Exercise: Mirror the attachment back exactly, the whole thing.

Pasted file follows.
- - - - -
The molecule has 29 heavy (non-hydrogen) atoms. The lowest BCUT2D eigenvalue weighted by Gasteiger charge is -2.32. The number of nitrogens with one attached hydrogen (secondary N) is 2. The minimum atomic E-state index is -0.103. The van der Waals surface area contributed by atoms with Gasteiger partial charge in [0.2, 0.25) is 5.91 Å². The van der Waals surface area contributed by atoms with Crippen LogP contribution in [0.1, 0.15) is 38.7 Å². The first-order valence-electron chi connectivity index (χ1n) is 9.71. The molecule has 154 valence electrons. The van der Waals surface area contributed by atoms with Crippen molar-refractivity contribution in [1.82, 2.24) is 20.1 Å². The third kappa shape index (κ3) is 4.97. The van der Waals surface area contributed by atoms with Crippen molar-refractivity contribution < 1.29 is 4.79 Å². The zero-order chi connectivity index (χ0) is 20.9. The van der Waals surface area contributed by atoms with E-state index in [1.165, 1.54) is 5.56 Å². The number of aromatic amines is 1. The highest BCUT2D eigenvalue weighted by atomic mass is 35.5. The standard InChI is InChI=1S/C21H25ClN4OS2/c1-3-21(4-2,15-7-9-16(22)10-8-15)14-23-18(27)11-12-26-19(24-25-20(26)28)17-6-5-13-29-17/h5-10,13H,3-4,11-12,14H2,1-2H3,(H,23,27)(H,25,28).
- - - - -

The molecule has 29 heavy (non-hydrogen) atoms. The lowest BCUT2D eigenvalue weighted by Gasteiger charge is -2.32. The number of nitrogens with one attached hydrogen (secondary N) is 2. The minimum atomic E-state index is -0.103. The van der Waals surface area contributed by atoms with Gasteiger partial charge in [0.2, 0.25) is 5.91 Å². The van der Waals surface area contributed by atoms with Crippen LogP contribution in [0.1, 0.15) is 38.7 Å². The first-order valence-electron chi connectivity index (χ1n) is 9.71. The molecule has 154 valence electrons. The van der Waals surface area contributed by atoms with Crippen molar-refractivity contribution in [1.82, 2.24) is 20.1 Å². The third kappa shape index (κ3) is 4.97. The van der Waals surface area contributed by atoms with Crippen molar-refractivity contribution < 1.29 is 4.79 Å². The zero-order chi connectivity index (χ0) is 20.9. The van der Waals surface area contributed by atoms with E-state index in [1.165, 1.54) is 5.56 Å². The number of aromatic amines is 1. The highest BCUT2D eigenvalue weighted by atomic mass is 35.5. The standard InChI is InChI=1S/C21H25ClN4OS2/c1-3-21(4-2,15-7-9-16(22)10-8-15)14-23-18(27)11-12-26-19(24-25-20(26)28)17-6-5-13-29-17/h5-10,13H,3-4,11-12,14H2,1-2H3,(H,23,27)(H,25,28).